by Lisa Cooke | Dec 4, 2013 | 01 What's New, Digital Archives
I’ve blogged before about the relatively new Digital Public Library of America (here’s a post introducing the DPLA and here’s one on historical maps you’ll find there). Now the Library of Congress has posted a 31-minute webcast that features the DPLA content director, Emily Gore. She not only demonstrates some great examples of what you can find in the public portal of the DPLA, but also discusses the potential for gathering even more materials (she gives an example using local sources.) It’s a great introduction to the site, and Gore answers some questions from the audience that seem to be on a lot of people’s minds.
Looking for a more basic intro to the DPLA? Check out this introductory video, too.
by Lisa Cooke | May 8, 2013 | 01 What's New, Maps
Opening pages of rare 1905 Sanborn Map of San Francisco, showing city just before 1906 earthquake. Find the entire map book at the David Rumsey Historical Map Collection
Genealogists rely on historical maps to help us navigate the geography of our ancestors’ lives. One of the most important resources available online is the David Rumsey Map Collection. Well, Rumsey recently announced on his website that he will be making more than 38,000 of his historical maps–everything he’s currently got online–available at the Digital Public Library of America (DPLA).
I blogged recently about the DPLA, which aims to create an enormous, free digital library we can all access online. It will be great to have the Rumsey map collection searchable on the DPLA so we can search these maps while we look for any other sources on any particular location our ancestors lived. “Maps tell stories that complement texts, images, and other resources found in the growing DPLA library,” says Rumsey. “And the open content policies of my online library fit perfectly with DPLA’s mission to make cultural resources freely available to all.” He applauds what the DPLA is trying to accomplish and even encourages other collectors to donate content.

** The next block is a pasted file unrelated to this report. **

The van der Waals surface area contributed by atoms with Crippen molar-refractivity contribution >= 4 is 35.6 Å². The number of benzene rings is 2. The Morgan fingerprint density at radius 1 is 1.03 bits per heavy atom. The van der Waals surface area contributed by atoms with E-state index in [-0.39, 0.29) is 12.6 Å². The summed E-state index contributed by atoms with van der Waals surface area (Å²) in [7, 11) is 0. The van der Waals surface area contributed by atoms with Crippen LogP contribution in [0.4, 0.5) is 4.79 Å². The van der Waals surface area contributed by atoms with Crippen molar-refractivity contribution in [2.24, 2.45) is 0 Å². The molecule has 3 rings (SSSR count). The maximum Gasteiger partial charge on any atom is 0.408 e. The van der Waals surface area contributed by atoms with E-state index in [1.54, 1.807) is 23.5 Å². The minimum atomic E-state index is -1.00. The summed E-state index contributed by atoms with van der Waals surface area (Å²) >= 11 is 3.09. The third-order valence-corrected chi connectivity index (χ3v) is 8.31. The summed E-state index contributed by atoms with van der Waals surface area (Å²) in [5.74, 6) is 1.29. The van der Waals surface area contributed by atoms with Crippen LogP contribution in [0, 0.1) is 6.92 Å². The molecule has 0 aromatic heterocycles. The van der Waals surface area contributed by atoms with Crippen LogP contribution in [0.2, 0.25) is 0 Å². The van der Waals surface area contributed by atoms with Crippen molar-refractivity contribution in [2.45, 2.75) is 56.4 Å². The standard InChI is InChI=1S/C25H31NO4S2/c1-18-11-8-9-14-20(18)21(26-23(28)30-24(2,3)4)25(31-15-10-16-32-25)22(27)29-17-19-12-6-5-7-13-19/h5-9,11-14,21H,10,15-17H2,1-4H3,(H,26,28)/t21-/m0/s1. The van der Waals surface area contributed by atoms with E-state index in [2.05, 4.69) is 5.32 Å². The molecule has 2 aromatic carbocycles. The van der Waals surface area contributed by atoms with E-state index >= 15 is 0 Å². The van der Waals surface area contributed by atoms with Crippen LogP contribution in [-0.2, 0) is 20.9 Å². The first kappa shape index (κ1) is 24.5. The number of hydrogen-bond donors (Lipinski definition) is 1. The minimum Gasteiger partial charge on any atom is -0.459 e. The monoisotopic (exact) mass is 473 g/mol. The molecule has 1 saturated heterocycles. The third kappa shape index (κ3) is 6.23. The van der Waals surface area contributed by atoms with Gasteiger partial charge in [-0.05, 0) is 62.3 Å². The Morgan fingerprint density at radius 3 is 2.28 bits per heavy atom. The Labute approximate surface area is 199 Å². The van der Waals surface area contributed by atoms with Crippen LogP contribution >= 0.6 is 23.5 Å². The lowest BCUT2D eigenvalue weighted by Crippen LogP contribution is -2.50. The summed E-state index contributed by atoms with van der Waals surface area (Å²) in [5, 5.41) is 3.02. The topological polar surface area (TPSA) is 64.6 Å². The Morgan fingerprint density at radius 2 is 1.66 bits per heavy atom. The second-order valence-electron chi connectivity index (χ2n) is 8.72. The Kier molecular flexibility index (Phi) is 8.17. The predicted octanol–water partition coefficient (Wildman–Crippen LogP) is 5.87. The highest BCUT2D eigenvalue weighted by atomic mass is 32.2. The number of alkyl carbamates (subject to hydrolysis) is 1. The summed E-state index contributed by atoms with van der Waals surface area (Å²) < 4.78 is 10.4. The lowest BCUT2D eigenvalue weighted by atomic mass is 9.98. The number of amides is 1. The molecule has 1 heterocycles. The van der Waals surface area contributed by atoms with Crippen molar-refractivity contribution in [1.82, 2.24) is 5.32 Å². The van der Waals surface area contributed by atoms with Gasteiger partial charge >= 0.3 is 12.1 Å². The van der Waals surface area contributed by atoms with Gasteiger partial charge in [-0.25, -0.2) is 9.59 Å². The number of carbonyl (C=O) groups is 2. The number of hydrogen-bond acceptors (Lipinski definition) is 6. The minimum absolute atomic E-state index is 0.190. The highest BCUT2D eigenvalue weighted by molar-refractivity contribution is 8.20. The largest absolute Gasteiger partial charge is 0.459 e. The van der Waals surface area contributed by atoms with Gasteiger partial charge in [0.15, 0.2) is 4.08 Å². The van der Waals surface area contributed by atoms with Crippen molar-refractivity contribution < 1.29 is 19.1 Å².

Rumsey has spent years collecting thousands of old maps and putting them online. Now he’s working to share them even more widely. His entire collection of about 150,000 maps will eventually be housed at Stanford University. Meanwhile, we can all enjoy the thousands of images we can search on his site or at the DPLA.
Google’s free program Google Earth includes nearly 150 historic maps in the Layers panel. You can also add historic maps downloaded from Rumsey’s site to Google Earth by using the Overlay feature. My video tutorial series called Google Earth for Genealogy will show you how. You can also get step-by-step instructions in my book The Genealogist’s Google Toolbox. Or get them all in a discounted bundle.